Scott W Schimpke, MD, John C Kubasiak, MD, Benjamin R Veenstra, MD, Jonathan A Myers, MD, Keith W Millikan, MD, Daniel J Deziel, MD, Jennifer Poirier, PhD, Minh B Luu. Rush University Medical Center
Introduction: Abdominal wall thickness is associated with increased resistance experienced by surgeons during laparoscopic surgery. The effect of this increased resistance on surgical performance, both in simulation and in the operating room, is unknown. The goal of this study was to analyze the relationship between a patient’s BMI, abdominal wall thickness, and the resultant force needed to overcome trocar resistance. Furthermore, we hypothesized that adding resistance to a standard FLS trainer, to simulate an obese abdominal wall, would negatively affect resident performance.
Methods: The BMI, abdominal wall thickness, and force measurements on the 5 mm mid-clavicular right subcostal trocar were prospectively collected on 21 patients undergoing laparoscopic cholecystectomy from 2014-2015. For the simulated portion of the study, an FLS trainer box was used. A resistance model was developed by the addition of a synthetic rubber mold. The performance of general surgery residents (n= 30) during the standard FLS peg transfer task was tested in both the standard box and the resistance model. Task completion time and number of peg drops were recorded. PGY1 through PGY5 residents were randomized to start either with or without resistance.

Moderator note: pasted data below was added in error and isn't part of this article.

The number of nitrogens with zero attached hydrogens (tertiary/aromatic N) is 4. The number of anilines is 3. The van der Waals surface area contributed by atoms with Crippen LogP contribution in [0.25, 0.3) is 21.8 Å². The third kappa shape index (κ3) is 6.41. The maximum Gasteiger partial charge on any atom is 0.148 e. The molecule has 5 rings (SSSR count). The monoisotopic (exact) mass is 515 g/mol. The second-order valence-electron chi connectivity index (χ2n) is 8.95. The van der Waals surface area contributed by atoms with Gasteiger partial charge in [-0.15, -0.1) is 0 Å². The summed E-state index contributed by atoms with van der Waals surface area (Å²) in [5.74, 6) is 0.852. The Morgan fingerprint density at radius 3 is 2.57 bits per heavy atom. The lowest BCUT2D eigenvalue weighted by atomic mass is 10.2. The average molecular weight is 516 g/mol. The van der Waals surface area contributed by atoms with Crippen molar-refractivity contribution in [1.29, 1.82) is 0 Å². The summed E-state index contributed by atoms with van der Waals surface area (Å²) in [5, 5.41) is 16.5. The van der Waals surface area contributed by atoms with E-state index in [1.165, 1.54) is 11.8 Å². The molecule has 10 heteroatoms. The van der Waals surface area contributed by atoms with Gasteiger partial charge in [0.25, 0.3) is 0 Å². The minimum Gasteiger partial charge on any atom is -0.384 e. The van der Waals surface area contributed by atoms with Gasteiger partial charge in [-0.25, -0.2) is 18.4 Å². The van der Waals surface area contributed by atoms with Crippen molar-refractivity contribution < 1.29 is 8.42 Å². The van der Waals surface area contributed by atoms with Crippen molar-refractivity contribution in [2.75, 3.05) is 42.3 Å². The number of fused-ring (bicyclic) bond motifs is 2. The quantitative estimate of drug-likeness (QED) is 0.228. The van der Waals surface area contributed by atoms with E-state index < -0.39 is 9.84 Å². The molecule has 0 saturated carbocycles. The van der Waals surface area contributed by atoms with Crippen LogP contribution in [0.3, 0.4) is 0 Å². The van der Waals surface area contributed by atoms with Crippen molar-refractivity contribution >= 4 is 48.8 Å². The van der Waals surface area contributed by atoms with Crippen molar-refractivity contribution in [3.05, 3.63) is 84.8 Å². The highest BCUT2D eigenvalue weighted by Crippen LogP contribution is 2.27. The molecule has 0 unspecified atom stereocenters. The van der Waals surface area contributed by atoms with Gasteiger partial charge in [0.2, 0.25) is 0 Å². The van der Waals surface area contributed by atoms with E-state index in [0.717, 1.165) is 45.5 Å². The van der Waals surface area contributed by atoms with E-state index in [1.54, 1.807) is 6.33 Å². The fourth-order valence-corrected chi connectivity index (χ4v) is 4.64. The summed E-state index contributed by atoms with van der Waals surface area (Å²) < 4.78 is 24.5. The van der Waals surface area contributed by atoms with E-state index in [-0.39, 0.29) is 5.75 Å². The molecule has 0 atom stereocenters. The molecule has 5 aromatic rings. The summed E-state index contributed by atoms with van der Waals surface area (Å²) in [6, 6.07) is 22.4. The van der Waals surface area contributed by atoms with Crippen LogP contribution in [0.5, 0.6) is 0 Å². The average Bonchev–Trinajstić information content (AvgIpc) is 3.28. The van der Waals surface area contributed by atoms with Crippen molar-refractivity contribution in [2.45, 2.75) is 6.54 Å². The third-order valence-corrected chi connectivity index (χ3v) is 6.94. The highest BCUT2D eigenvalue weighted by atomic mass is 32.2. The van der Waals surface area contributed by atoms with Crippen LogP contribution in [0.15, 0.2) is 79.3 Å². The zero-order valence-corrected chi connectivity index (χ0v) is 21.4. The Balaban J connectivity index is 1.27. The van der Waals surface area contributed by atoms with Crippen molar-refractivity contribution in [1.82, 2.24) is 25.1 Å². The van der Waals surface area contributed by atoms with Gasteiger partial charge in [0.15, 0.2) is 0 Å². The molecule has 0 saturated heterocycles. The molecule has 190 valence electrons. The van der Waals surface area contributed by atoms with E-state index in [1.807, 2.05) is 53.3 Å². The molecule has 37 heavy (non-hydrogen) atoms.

Results: A total of 21 patients were included in the study, with an average BMI of 33.9 (range 13.7-45.8). Abdominal wall thickness and force needed to overcome trocar resistance ranged from 1 to 7 cm (mean 4.6 cm, SD 1.6) and 0.5 to 21.5 N (mean 10.5 N, SD 6.2). There were positive associations between BMI, abdominal wall thickness, and the average maximum force needed to overcome abdominal wall resistance on the trocar. Pearson correlation coefficients ranged from 0.61 to 0.78, and all were statistically significant (p ≤ .002). Resident performance in the trainer box was negatively affected in the resistance model, which simulated the forces analogous to a BMI of 29.7 based on linear regression analysis of the aforementioned data. The mean peg transfer times were 92.8 and 199 seconds without and with resistance, respectively (p = 0.03). Task times in both the standard and resistance models decreased with increased level of resident training.
Conclusions: We demonstrate a positive association between patient BMI and trocar resistance. When applied in a simulation model, increased resistance negatively affected resident performance at all levels of training. Further studies are needed to investigate the role of simulated abdominal wall resistance in laparoscopic trainers.